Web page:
Our thoughts – Localization of a global supply chain?

The idea itself sounds counterintuitive. Why are we going backward to localize the supply chain after decades of globalization? However, this is now a focus of global semiconductor leaders and a new reality companies have to face.

The technology race and trade war between the U.S. and China have exposed two things: 1) China is moving up the value chain in manufacturing and technology. Companies are no longer satisfied with low-margin, labor-intensive businesses. This challenges the existing global order and competitive landscape. 2) China is dependent on other countries/regions in semiconductor supply. The semiconductor industry has a high entry barrier and long investment cycle, and for years many companies have been unwilling to invest in the industry. This results in a small upstream semiconductor presence, in contrast to downstream global leaders in smartphone, PC, and other hardware.

The auto semiconductor shortage this year has reminded us of the vulnerability of the global supply chain, and companies have to re-think their “just in time”, lean, low inventory approach which worked well until the pandemic broke out. In the wake of these events, major countries across the world have raced to announce plans to localize their semiconductor supplies. The EU announced a new semiconductor alliance and made a commitment to fund local production. The U.S. Congress recently passed the CHIPS (Creating Helpful Incentives to Produce Semiconductors) for America Act, which aims to invest $52 billion in U.S. semiconductor chip production and research over five years. (Reuters 2021) This is part of the US$250bn U.S. Innovation and Competition Act. (Reuters 2021) The bill includes $39 billion in production and R&D incentives and $10.5 billion to implement programs including the National Semiconductor Technology Center, National Advanced Packaging Manufacturing Program and other R&D programs. (Reuters 2021) China has already invested RMB650bn since 2014 through its state-owned sector investment fund, the National IC Industry Investment Fund (“The Big Fund”). (Guoxin 2019)

The industry will change going forward, but is it practical to build a significant local semiconductor capacity across the world? First, the cost of running a semiconductor fab varies significantly across the world. Additional capacity in the U.S. and EU might not be commercially competitive without significant subsidies. While big numbers are being thrown around, most governments have a sizable debt to service, especially after Covid-19. Second, redundant capacity will inevitably result in oversupply and low utilization, which will hurt all players in the industry.

Sector update – Mix of structural and cyclical trends lead to longer and stronger upcycle this time

The industry has been able to enjoy a strong upcycle as the supply of semiconductors remains tight across most products since 3Q20. (Mirae Asset 2021) We think this is driven by: 1) WFH (work from home) demand leads to stronger than expected PC shipment. Global PC shipment was up 26.1% YoY in 4Q20, representing the highest growth rate in the past 10 years. (Canalys 2021) This has led to shortage in a range of PC chips which traditionally faced muted demand. 2) 5G smartphone drives semiconductor content increase, and this consumes capacity at foundries. 3) Limited mature node capacity expansion over the past few years, under-booking from auto makers, combined with supply chain disruption have led to a significant auto chip shortage. As a result, we see a high level of utilization rate across key foundries, at over 100%. (Mirae Asset 2021) Different degrees of price hikes have been seen in both foundry and fabless in light of the tight supply.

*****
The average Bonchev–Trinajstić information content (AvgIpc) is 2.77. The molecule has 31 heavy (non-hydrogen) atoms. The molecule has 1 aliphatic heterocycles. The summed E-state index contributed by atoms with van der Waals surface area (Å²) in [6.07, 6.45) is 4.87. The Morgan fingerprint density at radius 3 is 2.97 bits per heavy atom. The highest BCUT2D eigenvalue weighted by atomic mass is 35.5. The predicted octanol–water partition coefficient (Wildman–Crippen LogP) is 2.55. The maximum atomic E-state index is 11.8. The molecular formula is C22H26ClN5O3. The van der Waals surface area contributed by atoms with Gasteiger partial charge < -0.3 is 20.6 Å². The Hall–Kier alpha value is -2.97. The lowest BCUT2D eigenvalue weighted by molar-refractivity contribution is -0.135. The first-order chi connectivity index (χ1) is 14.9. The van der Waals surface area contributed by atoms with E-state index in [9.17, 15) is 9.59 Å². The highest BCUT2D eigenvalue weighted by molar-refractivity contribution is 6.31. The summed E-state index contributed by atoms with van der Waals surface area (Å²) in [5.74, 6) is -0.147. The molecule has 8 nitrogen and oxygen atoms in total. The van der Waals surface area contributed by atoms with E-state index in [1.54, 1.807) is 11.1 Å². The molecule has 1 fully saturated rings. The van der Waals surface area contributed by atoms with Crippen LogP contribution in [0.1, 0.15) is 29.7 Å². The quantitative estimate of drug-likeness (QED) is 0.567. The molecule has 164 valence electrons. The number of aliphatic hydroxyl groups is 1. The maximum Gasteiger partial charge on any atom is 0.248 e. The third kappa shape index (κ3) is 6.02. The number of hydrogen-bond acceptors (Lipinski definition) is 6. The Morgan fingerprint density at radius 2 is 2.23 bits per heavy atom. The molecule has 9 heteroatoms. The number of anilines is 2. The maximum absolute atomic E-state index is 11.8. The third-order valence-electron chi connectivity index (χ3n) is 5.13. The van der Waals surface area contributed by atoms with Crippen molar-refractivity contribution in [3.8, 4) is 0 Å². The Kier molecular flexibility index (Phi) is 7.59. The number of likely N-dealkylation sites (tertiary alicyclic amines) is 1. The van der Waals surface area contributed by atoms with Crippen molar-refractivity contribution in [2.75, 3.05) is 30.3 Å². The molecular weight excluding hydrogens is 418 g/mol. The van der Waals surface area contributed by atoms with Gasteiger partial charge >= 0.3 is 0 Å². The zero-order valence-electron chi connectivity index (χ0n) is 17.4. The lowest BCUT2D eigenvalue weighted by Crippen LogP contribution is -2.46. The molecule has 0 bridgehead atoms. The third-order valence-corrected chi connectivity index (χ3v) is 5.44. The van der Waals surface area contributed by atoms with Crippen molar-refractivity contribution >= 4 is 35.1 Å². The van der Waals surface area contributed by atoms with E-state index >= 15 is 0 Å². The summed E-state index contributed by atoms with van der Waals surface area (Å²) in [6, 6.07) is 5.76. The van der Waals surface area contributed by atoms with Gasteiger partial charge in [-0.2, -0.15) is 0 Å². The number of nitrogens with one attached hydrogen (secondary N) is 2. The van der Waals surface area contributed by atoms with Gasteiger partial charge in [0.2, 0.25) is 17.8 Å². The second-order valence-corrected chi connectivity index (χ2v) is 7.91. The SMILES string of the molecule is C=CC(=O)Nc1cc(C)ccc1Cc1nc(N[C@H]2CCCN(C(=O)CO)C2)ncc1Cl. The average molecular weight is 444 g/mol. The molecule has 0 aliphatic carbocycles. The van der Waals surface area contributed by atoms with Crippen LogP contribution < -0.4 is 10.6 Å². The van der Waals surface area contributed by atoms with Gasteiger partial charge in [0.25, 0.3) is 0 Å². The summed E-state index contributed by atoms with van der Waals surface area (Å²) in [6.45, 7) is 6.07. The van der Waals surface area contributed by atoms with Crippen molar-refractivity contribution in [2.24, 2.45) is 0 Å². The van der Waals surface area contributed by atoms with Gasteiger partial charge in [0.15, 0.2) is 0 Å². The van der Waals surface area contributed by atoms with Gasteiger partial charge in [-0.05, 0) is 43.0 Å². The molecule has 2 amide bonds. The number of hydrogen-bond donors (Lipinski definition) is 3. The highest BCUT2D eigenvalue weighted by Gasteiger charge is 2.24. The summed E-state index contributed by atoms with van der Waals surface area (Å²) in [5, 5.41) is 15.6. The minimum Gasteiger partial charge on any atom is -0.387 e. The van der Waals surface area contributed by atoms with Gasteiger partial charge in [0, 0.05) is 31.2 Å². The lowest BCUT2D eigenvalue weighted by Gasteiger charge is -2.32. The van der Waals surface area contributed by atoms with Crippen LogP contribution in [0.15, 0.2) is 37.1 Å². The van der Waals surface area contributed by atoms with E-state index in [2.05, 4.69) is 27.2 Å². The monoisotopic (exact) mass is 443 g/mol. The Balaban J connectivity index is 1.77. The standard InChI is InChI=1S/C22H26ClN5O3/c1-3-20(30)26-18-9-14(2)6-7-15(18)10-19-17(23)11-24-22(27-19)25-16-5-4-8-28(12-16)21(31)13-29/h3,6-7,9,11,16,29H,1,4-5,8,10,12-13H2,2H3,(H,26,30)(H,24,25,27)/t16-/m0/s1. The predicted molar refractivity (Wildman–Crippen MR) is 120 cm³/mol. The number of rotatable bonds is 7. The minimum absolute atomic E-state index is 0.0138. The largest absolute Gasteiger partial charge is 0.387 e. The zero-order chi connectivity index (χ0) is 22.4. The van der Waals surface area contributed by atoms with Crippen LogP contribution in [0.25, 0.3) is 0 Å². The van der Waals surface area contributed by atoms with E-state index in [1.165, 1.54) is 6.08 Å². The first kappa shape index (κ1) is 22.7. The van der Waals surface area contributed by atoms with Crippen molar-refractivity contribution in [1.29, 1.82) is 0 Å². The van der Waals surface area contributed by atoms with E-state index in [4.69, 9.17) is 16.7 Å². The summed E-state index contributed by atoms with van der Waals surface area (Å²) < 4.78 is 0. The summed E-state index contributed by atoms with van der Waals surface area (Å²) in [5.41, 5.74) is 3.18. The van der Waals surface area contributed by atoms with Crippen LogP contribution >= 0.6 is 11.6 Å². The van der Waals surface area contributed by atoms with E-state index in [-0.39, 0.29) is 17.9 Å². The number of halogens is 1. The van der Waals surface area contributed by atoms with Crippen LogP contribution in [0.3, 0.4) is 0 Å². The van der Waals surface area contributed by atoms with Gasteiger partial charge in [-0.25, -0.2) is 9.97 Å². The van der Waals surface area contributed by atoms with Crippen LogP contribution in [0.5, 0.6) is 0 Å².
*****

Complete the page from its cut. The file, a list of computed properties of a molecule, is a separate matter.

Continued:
Ideas- Power semiconductors

Power semiconductors are becoming increasingly important, as the rise of electric vehicles (EVs) and automation is expected to create strong demand for power semiconductors. In this field, Chinese companies are relatively small but gaining market share supported by local EVs and electronics companies.

The development of the local EV industry will drive local power semiconductor supply chain, similar to how domestic smartphone brands support China’s semiconductor industry. Although domestic power semiconductor players are relatively small compared to global leaders, China has already formed a local supply chain in power semiconductors with a combination of fabless, foundry and IDM (Integrated Device Manufacturer). In power management IC, Silergy and SG micro are domestic leaders. For diode under power discrete, Wingtech has acquired Nexperia which has the largest market share in small signal diodes and transistor globally. In MOSFET, Wingtech has a strong presence in low-voltage auto products. Hua Hong works with domestic fabless like CR micro to supply MOSFET (metal–oxide–semiconductor field-effect transistor). In IGBT (insulated-gate bipolar transistor), Starpower has under 5% market share globally (Macquarie 2020), and is gaining market share in industrial and auto applications. CRRC Times operates an IDM model supplying high voltage IGBT for railway and industrial applications.

AUTHORED BY
Edward Chan
Investment Analyst – Hardware, Semi-conductor

Date: August 19, 2021
Category: Insights, Semiconductor